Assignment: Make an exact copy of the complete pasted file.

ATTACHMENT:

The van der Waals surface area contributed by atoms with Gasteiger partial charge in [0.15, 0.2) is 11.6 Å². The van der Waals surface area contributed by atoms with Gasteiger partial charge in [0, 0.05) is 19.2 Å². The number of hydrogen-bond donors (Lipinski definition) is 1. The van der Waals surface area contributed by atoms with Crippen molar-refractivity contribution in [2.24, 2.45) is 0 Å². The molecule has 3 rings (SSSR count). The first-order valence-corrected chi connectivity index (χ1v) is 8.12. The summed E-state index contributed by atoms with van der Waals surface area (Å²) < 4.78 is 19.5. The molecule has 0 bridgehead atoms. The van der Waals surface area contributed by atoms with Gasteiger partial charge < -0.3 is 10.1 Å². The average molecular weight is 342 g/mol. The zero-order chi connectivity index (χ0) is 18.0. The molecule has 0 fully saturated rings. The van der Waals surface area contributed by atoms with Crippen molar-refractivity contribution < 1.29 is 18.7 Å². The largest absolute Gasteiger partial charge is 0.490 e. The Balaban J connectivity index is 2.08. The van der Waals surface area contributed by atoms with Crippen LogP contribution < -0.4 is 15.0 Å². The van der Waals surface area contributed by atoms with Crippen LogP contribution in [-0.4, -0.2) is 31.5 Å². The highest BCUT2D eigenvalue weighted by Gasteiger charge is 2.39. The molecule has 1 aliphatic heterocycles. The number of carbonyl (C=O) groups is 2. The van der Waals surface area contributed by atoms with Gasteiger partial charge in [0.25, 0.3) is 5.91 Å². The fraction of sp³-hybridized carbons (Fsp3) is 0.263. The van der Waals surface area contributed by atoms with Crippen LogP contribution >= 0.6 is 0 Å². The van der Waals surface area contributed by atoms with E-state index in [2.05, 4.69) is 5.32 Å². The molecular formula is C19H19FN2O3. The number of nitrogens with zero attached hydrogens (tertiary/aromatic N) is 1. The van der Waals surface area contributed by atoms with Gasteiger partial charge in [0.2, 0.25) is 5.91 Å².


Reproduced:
The van der Waals surface area contributed by atoms with Gasteiger partial charge in [0.15, 0.2) is 11.6 Å². The van der Waals surface area contributed by atoms with Gasteiger partial charge in [0, 0.05) is 19.2 Å². The number of hydrogen-bond donors (Lipinski definition) is 1. The van der Waals surface area contributed by atoms with Crippen molar-refractivity contribution in [2.24, 2.45) is 0 Å². The molecule has 3 rings (SSSR count). The first-order valence-corrected chi connectivity index (χ1v) is 8.12. The summed E-state index contributed by atoms with van der Waals surface area (Å²) < 4.78 is 19.5. The molecule has 0 bridgehead atoms. The van der Waals surface area contributed by atoms with Gasteiger partial charge < -0.3 is 10.1 Å². The average molecular weight is 342 g/mol. The zero-order chi connectivity index (χ0) is 18.0. The molecule has 0 fully saturated rings. The van der Waals surface area contributed by atoms with Crippen molar-refractivity contribution < 1.29 is 18.7 Å². The largest absolute Gasteiger partial charge is 0.490 e. The Balaban J connectivity index is 2.08. The van der Waals surface area contributed by atoms with Crippen LogP contribution < -0.4 is 15.0 Å². The van der Waals surface area contributed by atoms with Crippen LogP contribution in [-0.4, -0.2) is 31.5 Å². The highest BCUT2D eigenvalue weighted by Gasteiger charge is 2.39. The molecule has 1 aliphatic heterocycles. The number of carbonyl (C=O) groups is 2. The van der Waals surface area contributed by atoms with Gasteiger partial charge in [0.25, 0.3) is 5.91 Å². The fraction of sp³-hybridized carbons (Fsp3) is 0.263. The van der Waals surface area contributed by atoms with Crippen LogP contribution >= 0.6 is 0 Å². The van der Waals surface area contributed by atoms with E-state index in [2.05, 4.69) is 5.32 Å². The molecular formula is C19H19FN2O3. The number of nitrogens with zero attached hydrogens (tertiary/aromatic N) is 1. The van der Waals surface area contributed by atoms with Gasteiger partial charge in [0.2, 0.25) is 5.91 Å².